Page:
OTTAWA — A former overseas commander says if Justin Trudeau’s beefed-up training mission in Iraq is to succeed in a timely manner he’ll have to consider allowing Canadian troops to accompany local forces on operations in limited circumstances.
Retired lieutenant-general Stuart Beare says advising and assisting local forces — essentially classroom training — is valuable, but the ability to able to follow those students to the field is important to ensure lessons have been learned.
Prime Minister Trudeau says the country’s CF-18 warplanes will be withdrawn from combat before March and replaced by a more-robust training mission, although many of the details are still being worked out.
Beare, who is now a fellow at the Canadian Global Affairs Institute, but also served as the deputy commander of NATO’s Afghan police training mission, says he’s convinced the U.S-led coalition as a whole will have to “evolve” towards allowing western troops to accompany Iraqi and Kurdish forces if it wants to dislodge the Islamic State in Iraq and the Levant in a reasonable time frame.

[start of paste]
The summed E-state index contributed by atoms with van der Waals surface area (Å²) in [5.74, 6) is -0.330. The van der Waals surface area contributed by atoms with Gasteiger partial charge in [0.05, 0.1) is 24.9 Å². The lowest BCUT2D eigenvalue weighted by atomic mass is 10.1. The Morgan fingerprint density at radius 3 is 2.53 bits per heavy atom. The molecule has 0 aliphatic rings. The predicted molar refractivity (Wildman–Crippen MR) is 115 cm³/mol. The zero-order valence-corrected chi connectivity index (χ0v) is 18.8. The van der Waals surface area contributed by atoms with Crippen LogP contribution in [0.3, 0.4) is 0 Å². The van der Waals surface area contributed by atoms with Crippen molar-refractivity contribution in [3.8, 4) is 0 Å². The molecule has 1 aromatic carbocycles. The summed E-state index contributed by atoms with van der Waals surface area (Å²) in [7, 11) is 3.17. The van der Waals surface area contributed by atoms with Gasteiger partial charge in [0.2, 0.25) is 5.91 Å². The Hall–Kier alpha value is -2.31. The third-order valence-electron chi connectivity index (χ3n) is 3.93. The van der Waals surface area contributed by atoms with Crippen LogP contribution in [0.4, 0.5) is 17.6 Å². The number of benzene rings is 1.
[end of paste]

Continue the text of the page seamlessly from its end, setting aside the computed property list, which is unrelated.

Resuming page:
He says whether Canada would allow that is a policy discussion that will have to happen.
The Harper government allowed special forces trainers to accompany Kurdish fighters to the front and direct air strikes against Islamic State positions — something the Liberals opposed.